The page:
Indonesia: Mining regulations

Author: | Published: 1 Oct 2008
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The basis for the regulation of the Indonesian mining sector is ultimately derived from Constitution 1945 of the Republic of Indonesia, which stipulates that Indonesia's natural resources are to be controlled by the state and must be used for the maximum benefit of the Indonesian people. Law 11 of 1967 on Mining and its implementing regulations adopt this fundamental principle. Control has been interpreted as being equivalent to ownership. Therefore, there is no title to particular mineral deposits granted by the state to private companies or individuals. Instead, the state only grants rights to exploit and sell the mineral deposits.

Domestic investment in mining is further governed by Government Regulation 32 of 1969 on the Implementation of Law 11 of 1967, as further consecutively amended by Government Regulation 79 of 1992 and Government Regulation 75 of 2001 (GR 75/01). Domestic investment in the mining industry is conducted through a Kuasa Pertambangan (KP). Essentially, a KP is a licence issued by the Head of Regency, the Governor and the Minister of Energy and Mineral Resources, depending on where the mining area lies. If the mining area delineated by the KP is located within one Regency, the KP will be issued by the Bupati or Head of the Regency. On the other hand, if the mining area crosses the boundary between two Regencies, the KP is issued by the Governor (head of the province). If the mining area crosses the boundary between two provinces, the authority to issue the KP lies with the Minister of Energy and Mineral Resources.

Although the Mining Law considers that a KP applicant should have a demonstrable capacity to exploit minerals in its KP area, this is often not the case. As a result, KP holders on occasion enter into agreements with foreign mining companies to conduct mining activities on their behalf.

A KP grants exclusive mining rights within the delineated mining area to its holder for specified minerals or metals and a defined stage of mining activities. There are several types of KP depending on the stage of development of the mining area itself, as follows.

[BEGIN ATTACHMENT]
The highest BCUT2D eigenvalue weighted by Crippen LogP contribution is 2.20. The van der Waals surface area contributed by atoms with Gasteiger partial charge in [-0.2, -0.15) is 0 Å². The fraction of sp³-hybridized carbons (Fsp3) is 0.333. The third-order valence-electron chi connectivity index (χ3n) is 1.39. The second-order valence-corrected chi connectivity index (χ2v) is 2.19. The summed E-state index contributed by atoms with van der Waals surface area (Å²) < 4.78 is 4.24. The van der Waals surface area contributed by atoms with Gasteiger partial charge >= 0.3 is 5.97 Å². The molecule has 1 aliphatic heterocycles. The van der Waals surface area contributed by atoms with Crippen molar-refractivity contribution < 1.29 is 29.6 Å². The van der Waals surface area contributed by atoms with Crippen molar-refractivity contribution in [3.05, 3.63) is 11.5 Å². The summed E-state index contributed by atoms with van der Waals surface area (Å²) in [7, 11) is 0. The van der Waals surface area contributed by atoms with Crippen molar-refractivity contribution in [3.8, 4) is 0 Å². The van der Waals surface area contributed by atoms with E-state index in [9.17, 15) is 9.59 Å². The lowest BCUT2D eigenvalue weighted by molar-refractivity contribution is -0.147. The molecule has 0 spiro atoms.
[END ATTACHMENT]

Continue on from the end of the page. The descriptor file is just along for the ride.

General Survey KP

A General Survey KP serves as a licence for preliminary surveys within a mining area. It is valid for a limited term of one year, which can only be extended for one additional year. The maximum area coverage of a General Survey KP is 5,000 hectares.

Exploration KP

An Exploration KP is a type of mining licence for exploration activities in a mining area. It is valid for a limited term of three years and can be extended twice, each time for a one-year period. The maximum area covered by an Exploration KP is 2,000 hectares.

Exploitation KP

An Exploitation KP is a type of mining licence for exploitation activities in a mining area. It is valid for a limited period of up to 30 years and can be extended twice, each time for a 10-year period. The maximum area coverage for an Exploitation KP is 1,000 hectares.

An Exploitation KP may include KPs for processing and refining, as well as transportation and marketing. If an Exploitation KP does not include the necessary KPs for those activities, the holder will be required to apply for the other types of KPs.

Processing and Refinery KP

A Processing and Refinery KP is a type of mining licence for processing and refining activities. It may be granted for a period of up to 30 years and is extendable for additional periods of 10 years at a time.

Transportation and Marketing KP

A Transportation and Marketing KP is a type of mining licence for transportation and marketing activities. It is valid for a period of up to 10 years and is extendable for additional periods of five years at a time.

Under Article 15.4 of the Mining Law and Article 23 of GR 75/01, a KP is transferrable. The provisions state that a KP is transferrable to any other entity/individual under certain circumstances before approval from the competent officials. The KP can be transferred if the requirements are met: for instance, if the KP holder is not able to continue operating its business because of lack of funds, knowledge or technologies. On the other side, the receiver must prove that he/she/the entity is capable of running the mining business (for example, the individual or the entity is in a good financial position and is experienced in mining). If the receiver is a company, it should be a wholly Indonesian-owned company. If it is a foreign investment company (Perusahaan Penanaman Modal Asing – PMA), the KP must be converted into a Contract of Work (CoW) because a PMA company can only hold either a CoW or Coal Contract of Work (CCoW).

Contract of Work (CoW)